This is an excerpt from my novel of Sri Lanka, "The Longest Tweet." I explore some random questions of response and responsibility in the context of learning, a problem I'm always thinking about as a professor (in "real life").
You are swimming in information. It's not that information is all around you. Literally you are breathing and eating it. It is in your ears and eyes and at your fingertips always. It is cloaked in signal and your job, if you can call it a "job" is to remove that husk or cloak to "find" what is not just signal but interpretable. Perhaps. And perhaps not. Perhaps it's not interpretation but only the knowing that the husks and cloaks surround everything. But then what? Then maybe you look past the cloaks and husks and find that a "satisfactory job" is just swimming among them. And if swimming among them is too much to ask or to pretend then perhaps it is enough just not to lose your way as you are among them, swimming or treading husk-water. But what is the way? So that you may say and contemplate on the idea that perhaps your only "job" goal is not to sink among the husks. But why not? Why not? Why not sink and become lost and tire and lose focus and dissolve among the hidings and filings and openings of official drawers and doors and the closings of them again in government offices and university hallways, "nothing accomplished" except making it or not even "making it" but suspending yourself toward the afternoon lime juice? Because maybe or more likely probably you present as a cipher to the ciphers around you. You are incomprehensible, comprehensively strange, unreadable, opaque, impossible, impassive, gentle, cloaked and fully husked in your hush, your porings over and inadvertent frowns, your odd requests and your strange topics. Matale? Really?
The timbre of kovil music, its instrumentals rising among the vocals of waking birds in the early morning, the sounds of sweepers gathering the dry leaves that fall each night, a distant bus horn on the Kallady Bridge, the reverberation of a fish that's singing somewhere or so they say. The workings of the water pump, the sifting dust, the gathering humidity, the soft whir of the fan which becomes too much, too overpowering, the two percent of sounds it claims in the morning is two percent too much. You must hear every morning sound and imagined sound and that means one hundred, not ninety eight percent so you make a colossal decision and the fan is turned off. You have had to move your body to do this.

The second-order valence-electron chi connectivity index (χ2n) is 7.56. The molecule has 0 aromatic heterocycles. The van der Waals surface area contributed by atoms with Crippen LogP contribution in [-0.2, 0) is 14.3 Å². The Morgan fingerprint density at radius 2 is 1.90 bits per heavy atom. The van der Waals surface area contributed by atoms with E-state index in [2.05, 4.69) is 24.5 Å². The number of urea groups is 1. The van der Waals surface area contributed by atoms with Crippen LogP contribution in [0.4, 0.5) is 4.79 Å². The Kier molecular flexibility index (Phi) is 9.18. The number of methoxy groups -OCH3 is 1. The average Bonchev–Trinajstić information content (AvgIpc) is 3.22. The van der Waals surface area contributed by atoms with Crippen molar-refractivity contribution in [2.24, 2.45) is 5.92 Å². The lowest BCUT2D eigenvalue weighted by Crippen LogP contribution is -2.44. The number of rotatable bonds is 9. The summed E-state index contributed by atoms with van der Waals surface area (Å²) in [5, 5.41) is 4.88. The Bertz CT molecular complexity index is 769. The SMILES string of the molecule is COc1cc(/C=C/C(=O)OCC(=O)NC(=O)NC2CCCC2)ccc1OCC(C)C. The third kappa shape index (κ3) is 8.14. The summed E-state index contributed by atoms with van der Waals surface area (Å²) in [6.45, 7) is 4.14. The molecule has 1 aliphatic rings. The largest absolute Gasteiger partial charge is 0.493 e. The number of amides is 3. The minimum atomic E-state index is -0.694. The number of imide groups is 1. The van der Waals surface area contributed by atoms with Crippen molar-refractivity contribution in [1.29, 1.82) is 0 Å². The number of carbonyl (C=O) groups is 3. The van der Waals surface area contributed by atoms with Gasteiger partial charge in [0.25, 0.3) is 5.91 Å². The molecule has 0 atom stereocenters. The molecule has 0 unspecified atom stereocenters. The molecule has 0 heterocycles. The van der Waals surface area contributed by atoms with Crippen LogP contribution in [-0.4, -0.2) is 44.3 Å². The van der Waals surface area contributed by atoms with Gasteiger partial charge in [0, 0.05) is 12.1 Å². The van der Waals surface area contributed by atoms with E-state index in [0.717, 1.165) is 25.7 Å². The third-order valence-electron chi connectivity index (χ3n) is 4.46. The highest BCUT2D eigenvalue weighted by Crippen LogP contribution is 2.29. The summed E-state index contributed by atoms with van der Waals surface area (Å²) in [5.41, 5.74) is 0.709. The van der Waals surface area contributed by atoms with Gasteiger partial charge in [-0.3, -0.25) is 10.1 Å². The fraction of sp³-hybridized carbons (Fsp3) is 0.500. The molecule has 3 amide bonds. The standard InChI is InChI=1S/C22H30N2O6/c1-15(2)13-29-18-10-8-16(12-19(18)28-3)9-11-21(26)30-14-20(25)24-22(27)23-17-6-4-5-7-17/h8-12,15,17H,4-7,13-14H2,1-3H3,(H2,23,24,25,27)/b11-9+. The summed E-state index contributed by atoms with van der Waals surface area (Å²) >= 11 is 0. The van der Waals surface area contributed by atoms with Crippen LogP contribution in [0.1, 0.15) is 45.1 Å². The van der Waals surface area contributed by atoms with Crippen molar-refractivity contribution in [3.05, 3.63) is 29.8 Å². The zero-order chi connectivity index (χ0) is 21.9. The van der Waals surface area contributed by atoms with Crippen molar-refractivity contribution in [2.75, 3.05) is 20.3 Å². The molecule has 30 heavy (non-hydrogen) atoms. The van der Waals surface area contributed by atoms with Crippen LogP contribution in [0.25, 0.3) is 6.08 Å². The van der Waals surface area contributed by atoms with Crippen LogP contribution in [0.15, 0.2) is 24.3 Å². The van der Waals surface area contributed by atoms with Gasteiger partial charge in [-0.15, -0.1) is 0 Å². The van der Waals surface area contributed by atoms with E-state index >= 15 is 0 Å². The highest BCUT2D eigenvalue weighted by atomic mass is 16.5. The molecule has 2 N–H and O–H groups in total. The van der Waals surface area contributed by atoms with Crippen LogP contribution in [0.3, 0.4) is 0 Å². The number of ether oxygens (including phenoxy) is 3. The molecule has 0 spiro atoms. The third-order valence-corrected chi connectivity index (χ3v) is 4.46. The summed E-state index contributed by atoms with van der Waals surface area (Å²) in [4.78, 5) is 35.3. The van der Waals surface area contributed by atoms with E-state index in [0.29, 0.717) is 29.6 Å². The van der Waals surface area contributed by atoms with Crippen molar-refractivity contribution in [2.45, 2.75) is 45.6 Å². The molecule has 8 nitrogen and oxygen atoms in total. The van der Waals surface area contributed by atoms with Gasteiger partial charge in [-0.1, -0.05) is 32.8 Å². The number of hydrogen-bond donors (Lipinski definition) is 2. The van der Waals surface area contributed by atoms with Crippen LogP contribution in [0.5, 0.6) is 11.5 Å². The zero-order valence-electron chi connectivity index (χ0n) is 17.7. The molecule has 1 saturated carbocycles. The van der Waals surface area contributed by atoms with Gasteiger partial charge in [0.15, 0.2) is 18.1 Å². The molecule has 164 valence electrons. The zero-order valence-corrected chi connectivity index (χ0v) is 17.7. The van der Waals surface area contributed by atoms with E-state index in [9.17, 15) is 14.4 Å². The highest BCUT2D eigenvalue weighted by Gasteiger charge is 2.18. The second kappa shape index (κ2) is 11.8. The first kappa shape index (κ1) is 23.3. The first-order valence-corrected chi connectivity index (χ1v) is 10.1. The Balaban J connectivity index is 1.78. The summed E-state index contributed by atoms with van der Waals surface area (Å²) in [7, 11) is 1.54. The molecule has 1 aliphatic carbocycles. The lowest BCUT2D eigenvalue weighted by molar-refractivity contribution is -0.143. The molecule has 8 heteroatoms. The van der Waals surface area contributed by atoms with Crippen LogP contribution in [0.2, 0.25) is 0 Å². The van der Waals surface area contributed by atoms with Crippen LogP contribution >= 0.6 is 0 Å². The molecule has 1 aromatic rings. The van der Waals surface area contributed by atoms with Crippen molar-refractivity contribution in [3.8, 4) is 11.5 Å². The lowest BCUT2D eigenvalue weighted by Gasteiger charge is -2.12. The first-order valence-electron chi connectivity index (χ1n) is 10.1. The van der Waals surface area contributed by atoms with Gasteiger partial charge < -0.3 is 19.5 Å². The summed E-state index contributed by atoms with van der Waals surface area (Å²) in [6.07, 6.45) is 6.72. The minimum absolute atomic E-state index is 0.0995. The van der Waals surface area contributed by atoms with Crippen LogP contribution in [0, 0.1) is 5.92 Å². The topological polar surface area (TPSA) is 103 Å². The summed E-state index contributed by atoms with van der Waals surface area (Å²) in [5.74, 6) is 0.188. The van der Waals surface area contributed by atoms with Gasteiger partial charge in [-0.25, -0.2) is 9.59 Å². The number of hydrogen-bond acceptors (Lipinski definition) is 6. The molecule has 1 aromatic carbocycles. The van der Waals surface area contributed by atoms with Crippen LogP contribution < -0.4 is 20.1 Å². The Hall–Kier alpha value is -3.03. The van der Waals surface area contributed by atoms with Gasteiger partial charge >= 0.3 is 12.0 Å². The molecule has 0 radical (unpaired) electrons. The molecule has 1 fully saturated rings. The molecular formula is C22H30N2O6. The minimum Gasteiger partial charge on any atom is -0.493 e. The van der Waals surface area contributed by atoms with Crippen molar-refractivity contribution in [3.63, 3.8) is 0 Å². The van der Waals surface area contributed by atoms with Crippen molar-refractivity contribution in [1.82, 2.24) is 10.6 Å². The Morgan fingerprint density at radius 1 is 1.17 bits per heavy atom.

It was a day of facing torpor and incompetence, supposedly the torpor and incompetence of others though for a truth you were torpid and incompetent yourself. Maybe the torpor was appropriate since it was the day after the Hindu holiday of no sleep the night before. So there was low staff turnout, maybe announced and agreed upon or maybe not. Some of them who came to work might have been the Hindu staff but I assume the ones who showed up were mostly the Christians trying to make up for everyone who was missing. The boys weren't particularly slow or particularly attentive. It was a hot morning. It was getting hotter. In a temperate place this beginning and crescendoing would promise a rollicking thunderstorm later but nothing. A closing of the day was all that came. And that was much later. Tall Prince Anthony's voice was rapid and staccato, growling orders inside and all smiles and practiced phrases and positive attitude and adages of kindness or mildness or platitudinous statements about self care or positive attitude when he came out of the building to where the guests congregated. Why did I have to be one of the guests? Why couldn't language penetrate my ears and why was my speech only the speech of a foreigner with its odd off requests and cloak of impassive opacity? Only yesterday he'd complained about his relation Kiru, the tallest and darkest server, who he said was hiding from him, hiding from responsibilities. Three of the boys had come up to complain to him in the past week, he urged. He was angry to have been taken as a fool. He was too easy with the boys and they'd taken advantage of him. Kiru especially, his relation (the net of relations the wide net of relations the fine net of relations the loose net of relations the deep net of relations the shallow net of relations the tenuous pull of relations the strong demands of relations the land implications of relations the borderlines of relations and the borderlands of relations the sense of relations and the sensitive nature of relations and the sensation of relations and the sensuousness of relations and the nonsense of relations and the terror of relations). Well no more, he'd told me the day before. And so yesterday he was all business in a most unpleasant way. Insistent, angry, shouting rapid-fire orders. Kiru was in a sweat. The other boys kept their distance. It seemed to me nothing had changed, service was the same, but there was an angry man inside the mild mannered father of twins, the car-owning, careful, hair combing, looking in the mirror several times a day, pious, lime juice drinking Prince A. I wondered how long Prince could keep this up. Doesn't seem like it's his personality any more than it's mine. Can't make people work. But in his case as a manager and supervisor I guess he has to try. At home I'm only a professor able to smile wide or wanly and present my students, as a cipher with another cipher, a useless cipher, the husk of a cipher, somewhat in their way as they glide along through their day in their flipflops or their uggs up and down Commonwealth Avenue.